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With the RBA holdings policy unchanged, the focus returns to the key risk drivers. Continued unrest in the U.S and tensions between the U.S and China are in focus.
The Canadian dollar <CAD=> was trading 1.5% higher at 1.3571 to the U.S. dollar, or 73.69 U.S. cents. "It just seems like everyone wants to sell (U.S.) dollars right now," said Bipan Rai, North America head of FX strategy at CIBC Capital Markets. "The Fed has implemented many measures to make sure that the world is awash in U.S. dollars."
The Wells Fargo Utilities and High Income Fund (NYSE American: ERH) released information about the sources of today’s distribution in a Notice provided to shareholders. The full text of the Notice is available below and on the Wells Fargo Asset Management website.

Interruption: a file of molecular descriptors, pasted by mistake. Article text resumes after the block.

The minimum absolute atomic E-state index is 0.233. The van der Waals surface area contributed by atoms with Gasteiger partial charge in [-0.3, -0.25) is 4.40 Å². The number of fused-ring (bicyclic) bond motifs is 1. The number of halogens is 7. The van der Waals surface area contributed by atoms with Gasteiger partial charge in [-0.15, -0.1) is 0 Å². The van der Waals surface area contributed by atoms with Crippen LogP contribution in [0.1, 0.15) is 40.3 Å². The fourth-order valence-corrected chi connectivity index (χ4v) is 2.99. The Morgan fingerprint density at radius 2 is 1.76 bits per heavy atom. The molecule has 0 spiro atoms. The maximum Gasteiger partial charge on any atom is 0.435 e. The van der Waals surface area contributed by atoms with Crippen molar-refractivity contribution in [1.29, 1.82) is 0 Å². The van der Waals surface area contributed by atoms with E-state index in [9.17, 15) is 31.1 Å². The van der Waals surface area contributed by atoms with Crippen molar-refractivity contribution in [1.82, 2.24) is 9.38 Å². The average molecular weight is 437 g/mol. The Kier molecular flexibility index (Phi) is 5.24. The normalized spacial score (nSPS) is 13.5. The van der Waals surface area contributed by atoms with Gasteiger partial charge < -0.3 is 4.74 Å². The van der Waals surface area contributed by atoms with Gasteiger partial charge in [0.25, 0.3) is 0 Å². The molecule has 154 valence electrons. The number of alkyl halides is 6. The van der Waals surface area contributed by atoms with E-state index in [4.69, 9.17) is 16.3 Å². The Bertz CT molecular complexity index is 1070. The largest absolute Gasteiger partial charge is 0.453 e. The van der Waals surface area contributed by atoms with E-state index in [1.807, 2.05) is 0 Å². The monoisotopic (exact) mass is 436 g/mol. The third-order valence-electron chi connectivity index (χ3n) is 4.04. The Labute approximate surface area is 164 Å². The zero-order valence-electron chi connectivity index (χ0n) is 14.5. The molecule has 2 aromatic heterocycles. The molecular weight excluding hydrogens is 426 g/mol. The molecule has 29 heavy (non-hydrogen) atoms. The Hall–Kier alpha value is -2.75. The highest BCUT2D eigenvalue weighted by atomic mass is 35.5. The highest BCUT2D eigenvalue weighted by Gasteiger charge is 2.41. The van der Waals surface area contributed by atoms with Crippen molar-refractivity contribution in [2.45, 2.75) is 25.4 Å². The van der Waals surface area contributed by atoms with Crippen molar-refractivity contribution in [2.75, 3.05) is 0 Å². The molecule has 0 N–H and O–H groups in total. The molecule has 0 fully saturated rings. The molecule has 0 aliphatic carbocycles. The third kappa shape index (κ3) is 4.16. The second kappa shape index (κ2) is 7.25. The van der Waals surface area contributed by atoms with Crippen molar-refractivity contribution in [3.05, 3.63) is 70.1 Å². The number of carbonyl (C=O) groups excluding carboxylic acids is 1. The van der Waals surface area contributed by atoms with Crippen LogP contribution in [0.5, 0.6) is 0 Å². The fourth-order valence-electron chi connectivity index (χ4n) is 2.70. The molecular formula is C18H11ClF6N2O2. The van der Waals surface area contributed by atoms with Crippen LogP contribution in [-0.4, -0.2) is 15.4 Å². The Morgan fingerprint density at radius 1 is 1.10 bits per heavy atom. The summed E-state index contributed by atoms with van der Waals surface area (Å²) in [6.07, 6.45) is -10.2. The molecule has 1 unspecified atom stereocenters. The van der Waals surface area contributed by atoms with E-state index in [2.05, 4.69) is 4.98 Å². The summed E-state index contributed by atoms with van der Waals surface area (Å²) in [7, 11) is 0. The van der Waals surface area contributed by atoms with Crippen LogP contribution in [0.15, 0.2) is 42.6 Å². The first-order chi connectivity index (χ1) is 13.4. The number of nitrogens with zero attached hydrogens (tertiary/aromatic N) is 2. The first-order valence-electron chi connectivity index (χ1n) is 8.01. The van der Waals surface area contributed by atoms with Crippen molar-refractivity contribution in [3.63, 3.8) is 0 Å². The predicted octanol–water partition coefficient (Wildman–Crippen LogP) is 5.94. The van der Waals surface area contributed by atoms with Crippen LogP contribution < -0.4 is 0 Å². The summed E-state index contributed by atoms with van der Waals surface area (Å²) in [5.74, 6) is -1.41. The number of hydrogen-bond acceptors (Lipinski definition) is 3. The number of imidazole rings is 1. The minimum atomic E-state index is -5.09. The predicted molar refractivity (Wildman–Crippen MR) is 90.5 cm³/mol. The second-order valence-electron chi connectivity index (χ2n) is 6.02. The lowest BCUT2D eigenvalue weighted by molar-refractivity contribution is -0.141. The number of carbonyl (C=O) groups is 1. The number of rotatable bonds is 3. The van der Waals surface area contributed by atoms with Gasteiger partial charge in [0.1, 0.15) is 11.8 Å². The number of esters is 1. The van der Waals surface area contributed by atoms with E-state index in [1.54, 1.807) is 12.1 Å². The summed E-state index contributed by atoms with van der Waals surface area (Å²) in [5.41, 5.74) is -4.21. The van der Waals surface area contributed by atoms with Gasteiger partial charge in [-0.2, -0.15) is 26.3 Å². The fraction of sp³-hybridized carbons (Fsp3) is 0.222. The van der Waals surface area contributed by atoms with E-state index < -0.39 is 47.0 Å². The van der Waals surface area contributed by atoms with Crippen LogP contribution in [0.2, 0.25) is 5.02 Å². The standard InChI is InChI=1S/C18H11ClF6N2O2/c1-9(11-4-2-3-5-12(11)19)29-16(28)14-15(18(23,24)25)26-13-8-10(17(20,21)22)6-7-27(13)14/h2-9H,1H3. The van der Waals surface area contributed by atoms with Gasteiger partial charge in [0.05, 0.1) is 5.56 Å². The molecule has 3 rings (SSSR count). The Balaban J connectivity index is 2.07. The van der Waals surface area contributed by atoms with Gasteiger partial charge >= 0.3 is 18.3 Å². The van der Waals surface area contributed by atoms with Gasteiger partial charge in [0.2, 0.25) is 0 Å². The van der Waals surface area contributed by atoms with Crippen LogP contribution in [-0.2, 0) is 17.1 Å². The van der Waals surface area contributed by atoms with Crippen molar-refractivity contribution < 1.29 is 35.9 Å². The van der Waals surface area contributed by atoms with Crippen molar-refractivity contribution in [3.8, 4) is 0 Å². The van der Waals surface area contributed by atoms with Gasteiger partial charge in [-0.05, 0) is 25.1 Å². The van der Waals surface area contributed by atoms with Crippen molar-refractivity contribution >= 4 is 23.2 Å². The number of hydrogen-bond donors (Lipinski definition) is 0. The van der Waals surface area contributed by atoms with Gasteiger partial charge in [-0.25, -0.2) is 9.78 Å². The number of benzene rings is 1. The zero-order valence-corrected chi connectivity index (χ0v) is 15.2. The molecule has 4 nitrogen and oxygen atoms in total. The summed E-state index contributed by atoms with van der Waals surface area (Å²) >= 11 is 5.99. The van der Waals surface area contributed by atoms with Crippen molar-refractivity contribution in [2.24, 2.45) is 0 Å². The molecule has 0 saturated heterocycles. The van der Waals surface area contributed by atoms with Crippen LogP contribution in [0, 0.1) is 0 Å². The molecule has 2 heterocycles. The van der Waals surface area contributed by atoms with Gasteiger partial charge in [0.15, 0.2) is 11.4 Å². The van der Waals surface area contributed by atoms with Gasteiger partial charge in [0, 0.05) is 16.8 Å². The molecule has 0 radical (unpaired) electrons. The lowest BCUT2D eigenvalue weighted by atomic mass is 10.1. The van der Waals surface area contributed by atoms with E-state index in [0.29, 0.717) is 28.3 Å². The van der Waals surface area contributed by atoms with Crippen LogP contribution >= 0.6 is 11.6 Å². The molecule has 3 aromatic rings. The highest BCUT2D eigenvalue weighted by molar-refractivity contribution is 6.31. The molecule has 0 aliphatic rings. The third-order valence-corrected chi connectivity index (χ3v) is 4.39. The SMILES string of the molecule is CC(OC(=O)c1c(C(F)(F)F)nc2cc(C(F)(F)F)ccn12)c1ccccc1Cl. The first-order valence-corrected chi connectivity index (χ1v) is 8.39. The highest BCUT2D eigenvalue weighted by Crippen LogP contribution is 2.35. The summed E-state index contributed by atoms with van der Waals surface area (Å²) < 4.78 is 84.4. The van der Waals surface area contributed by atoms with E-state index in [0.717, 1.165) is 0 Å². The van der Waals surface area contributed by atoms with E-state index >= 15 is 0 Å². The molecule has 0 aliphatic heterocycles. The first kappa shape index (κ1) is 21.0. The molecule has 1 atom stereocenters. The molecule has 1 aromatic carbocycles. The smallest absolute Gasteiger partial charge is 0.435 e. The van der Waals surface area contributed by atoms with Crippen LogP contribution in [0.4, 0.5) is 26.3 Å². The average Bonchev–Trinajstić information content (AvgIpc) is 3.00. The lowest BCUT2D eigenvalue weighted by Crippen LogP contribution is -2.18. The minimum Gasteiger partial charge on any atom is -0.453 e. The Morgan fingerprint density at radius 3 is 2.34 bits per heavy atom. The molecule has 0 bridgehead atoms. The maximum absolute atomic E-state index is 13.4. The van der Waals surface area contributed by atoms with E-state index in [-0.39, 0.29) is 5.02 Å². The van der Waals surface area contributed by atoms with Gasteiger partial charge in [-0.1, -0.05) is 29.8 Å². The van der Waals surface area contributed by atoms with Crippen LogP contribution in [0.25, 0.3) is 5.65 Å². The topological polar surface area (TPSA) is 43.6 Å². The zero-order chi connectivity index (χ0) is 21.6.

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USD/CAD breached the support at 1.3730 and moved closer to 1.3600.
Nissan (NSANY) incurs fiscal 2019 loss of 671.2 billion yen, which marks the worst in two decades. Meanwhile, AutoZone (AZO) tops fiscal Q3 earnings estimates despite coronavirus woes.
Benchmarks finished mostly higher on Friday after President Donald Trump's press conference in response to China's new security legislation turned out not to be as disruptive to trade and finance as investors had earlier feared.
Dogs of the Dow have large customer base, sustainable business model, a long track of profitability and strong liquidity, which allow them to offer sizable yields regardless of market conditions.
General Motors' (GM) plants in Michigan, Indiana and Missouri, which reopened on May 18, are expected to increase from one to three shifts.